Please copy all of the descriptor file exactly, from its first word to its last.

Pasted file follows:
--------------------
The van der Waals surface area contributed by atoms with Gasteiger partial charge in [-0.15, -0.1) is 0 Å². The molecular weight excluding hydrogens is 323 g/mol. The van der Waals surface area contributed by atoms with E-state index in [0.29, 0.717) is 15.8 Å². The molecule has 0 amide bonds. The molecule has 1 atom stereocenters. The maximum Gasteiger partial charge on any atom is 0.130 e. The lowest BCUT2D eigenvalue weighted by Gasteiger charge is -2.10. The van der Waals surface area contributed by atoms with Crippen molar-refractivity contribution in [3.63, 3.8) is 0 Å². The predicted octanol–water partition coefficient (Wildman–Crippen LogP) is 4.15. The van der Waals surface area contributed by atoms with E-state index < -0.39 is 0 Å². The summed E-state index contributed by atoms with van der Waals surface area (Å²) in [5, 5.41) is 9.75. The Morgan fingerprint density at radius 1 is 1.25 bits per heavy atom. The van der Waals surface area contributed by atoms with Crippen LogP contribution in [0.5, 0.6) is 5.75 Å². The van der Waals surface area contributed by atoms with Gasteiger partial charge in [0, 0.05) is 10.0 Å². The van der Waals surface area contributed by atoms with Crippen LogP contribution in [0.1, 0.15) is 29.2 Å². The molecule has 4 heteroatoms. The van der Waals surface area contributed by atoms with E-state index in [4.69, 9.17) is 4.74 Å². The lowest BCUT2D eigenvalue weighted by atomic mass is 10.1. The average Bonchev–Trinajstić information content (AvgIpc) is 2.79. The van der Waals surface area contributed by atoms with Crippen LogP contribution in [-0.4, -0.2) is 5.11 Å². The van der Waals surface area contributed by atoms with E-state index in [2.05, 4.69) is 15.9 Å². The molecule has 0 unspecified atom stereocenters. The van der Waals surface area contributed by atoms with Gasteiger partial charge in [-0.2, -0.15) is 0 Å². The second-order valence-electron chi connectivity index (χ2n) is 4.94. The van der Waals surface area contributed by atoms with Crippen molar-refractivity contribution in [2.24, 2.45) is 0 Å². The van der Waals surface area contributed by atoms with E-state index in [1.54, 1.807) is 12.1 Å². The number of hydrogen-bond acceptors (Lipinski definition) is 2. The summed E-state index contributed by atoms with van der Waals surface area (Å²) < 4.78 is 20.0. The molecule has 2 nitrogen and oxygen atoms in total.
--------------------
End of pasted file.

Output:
The van der Waals surface area contributed by atoms with Gasteiger partial charge in [-0.15, -0.1) is 0 Å². The molecular weight excluding hydrogens is 323 g/mol. The van der Waals surface area contributed by atoms with E-state index in [0.29, 0.717) is 15.8 Å². The molecule has 0 amide bonds. The molecule has 1 atom stereocenters. The maximum Gasteiger partial charge on any atom is 0.130 e. The lowest BCUT2D eigenvalue weighted by Gasteiger charge is -2.10. The van der Waals surface area contributed by atoms with Crippen molar-refractivity contribution in [3.63, 3.8) is 0 Å². The predicted octanol–water partition coefficient (Wildman–Crippen LogP) is 4.15. The van der Waals surface area contributed by atoms with E-state index < -0.39 is 0 Å². The summed E-state index contributed by atoms with van der Waals surface area (Å²) in [5, 5.41) is 9.75. The Morgan fingerprint density at radius 1 is 1.25 bits per heavy atom. The van der Waals surface area contributed by atoms with Crippen LogP contribution in [0.5, 0.6) is 5.75 Å². The van der Waals surface area contributed by atoms with Gasteiger partial charge in [0, 0.05) is 10.0 Å². The van der Waals surface area contributed by atoms with Crippen LogP contribution in [0.1, 0.15) is 29.2 Å². The molecule has 4 heteroatoms. The van der Waals surface area contributed by atoms with E-state index in [4.69, 9.17) is 4.74 Å². The lowest BCUT2D eigenvalue weighted by atomic mass is 10.1. The average Bonchev–Trinajstić information content (AvgIpc) is 2.79. The van der Waals surface area contributed by atoms with Crippen LogP contribution in [-0.4, -0.2) is 5.11 Å². The van der Waals surface area contributed by atoms with E-state index in [2.05, 4.69) is 15.9 Å². The molecule has 0 unspecified atom stereocenters. The van der Waals surface area contributed by atoms with Gasteiger partial charge in [-0.2, -0.15) is 0 Å². The second-order valence-electron chi connectivity index (χ2n) is 4.94. The van der Waals surface area contributed by atoms with Crippen molar-refractivity contribution in [2.24, 2.45) is 0 Å². The van der Waals surface area contributed by atoms with E-state index in [1.54, 1.807) is 12.1 Å². The number of hydrogen-bond acceptors (Lipinski definition) is 2. The summed E-state index contributed by atoms with van der Waals surface area (Å²) < 4.78 is 20.0. The molecule has 2 nitrogen and oxygen atoms in total.